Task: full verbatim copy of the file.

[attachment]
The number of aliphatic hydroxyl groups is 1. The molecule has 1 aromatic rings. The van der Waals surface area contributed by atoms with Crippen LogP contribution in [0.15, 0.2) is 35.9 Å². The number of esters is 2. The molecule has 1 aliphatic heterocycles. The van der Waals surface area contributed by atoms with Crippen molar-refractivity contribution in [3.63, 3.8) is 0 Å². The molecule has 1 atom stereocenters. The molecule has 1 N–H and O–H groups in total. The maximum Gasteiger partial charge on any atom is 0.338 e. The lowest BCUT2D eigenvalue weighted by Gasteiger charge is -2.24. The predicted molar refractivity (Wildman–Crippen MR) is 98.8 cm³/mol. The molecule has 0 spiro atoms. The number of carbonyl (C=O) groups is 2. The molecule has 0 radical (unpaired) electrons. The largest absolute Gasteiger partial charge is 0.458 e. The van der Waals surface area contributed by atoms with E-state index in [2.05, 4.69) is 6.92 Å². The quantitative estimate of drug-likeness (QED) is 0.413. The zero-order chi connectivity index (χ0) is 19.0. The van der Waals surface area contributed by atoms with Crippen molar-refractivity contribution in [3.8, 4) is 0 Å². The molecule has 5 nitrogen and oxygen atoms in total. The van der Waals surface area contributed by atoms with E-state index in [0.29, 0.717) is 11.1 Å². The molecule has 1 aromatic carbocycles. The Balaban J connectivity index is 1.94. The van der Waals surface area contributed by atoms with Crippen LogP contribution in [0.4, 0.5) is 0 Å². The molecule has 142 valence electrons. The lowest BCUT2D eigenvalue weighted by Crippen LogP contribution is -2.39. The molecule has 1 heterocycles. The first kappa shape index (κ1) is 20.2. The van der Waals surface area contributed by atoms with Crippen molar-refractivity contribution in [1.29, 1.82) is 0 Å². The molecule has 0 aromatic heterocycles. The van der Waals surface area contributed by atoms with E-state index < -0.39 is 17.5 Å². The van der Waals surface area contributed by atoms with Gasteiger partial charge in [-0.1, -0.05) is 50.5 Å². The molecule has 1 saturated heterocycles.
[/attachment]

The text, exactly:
The number of aliphatic hydroxyl groups is 1. The molecule has 1 aromatic rings. The van der Waals surface area contributed by atoms with Crippen LogP contribution in [0.15, 0.2) is 35.9 Å². The number of esters is 2. The molecule has 1 aliphatic heterocycles. The van der Waals surface area contributed by atoms with Crippen molar-refractivity contribution in [3.63, 3.8) is 0 Å². The molecule has 1 atom stereocenters. The molecule has 1 N–H and O–H groups in total. The maximum Gasteiger partial charge on any atom is 0.338 e. The lowest BCUT2D eigenvalue weighted by Gasteiger charge is -2.24. The predicted molar refractivity (Wildman–Crippen MR) is 98.8 cm³/mol. The molecule has 0 spiro atoms. The number of carbonyl (C=O) groups is 2. The molecule has 0 radical (unpaired) electrons. The largest absolute Gasteiger partial charge is 0.458 e. The van der Waals surface area contributed by atoms with E-state index in [2.05, 4.69) is 6.92 Å². The quantitative estimate of drug-likeness (QED) is 0.413. The zero-order chi connectivity index (χ0) is 19.0. The van der Waals surface area contributed by atoms with Crippen molar-refractivity contribution in [3.8, 4) is 0 Å². The molecule has 5 nitrogen and oxygen atoms in total. The van der Waals surface area contributed by atoms with E-state index in [0.29, 0.717) is 11.1 Å². The molecule has 1 aromatic carbocycles. The Balaban J connectivity index is 1.94. The van der Waals surface area contributed by atoms with Crippen LogP contribution in [0.4, 0.5) is 0 Å². The molecule has 142 valence electrons. The lowest BCUT2D eigenvalue weighted by Crippen LogP contribution is -2.39. The molecule has 1 heterocycles. The first kappa shape index (κ1) is 20.2. The van der Waals surface area contributed by atoms with Crippen molar-refractivity contribution in [1.29, 1.82) is 0 Å². The molecule has 0 aromatic heterocycles. The van der Waals surface area contributed by atoms with E-state index < -0.39 is 17.5 Å². The van der Waals surface area contributed by atoms with Gasteiger partial charge in [-0.1, -0.05) is 50.5 Å². The molecule has 1 saturated heterocycles.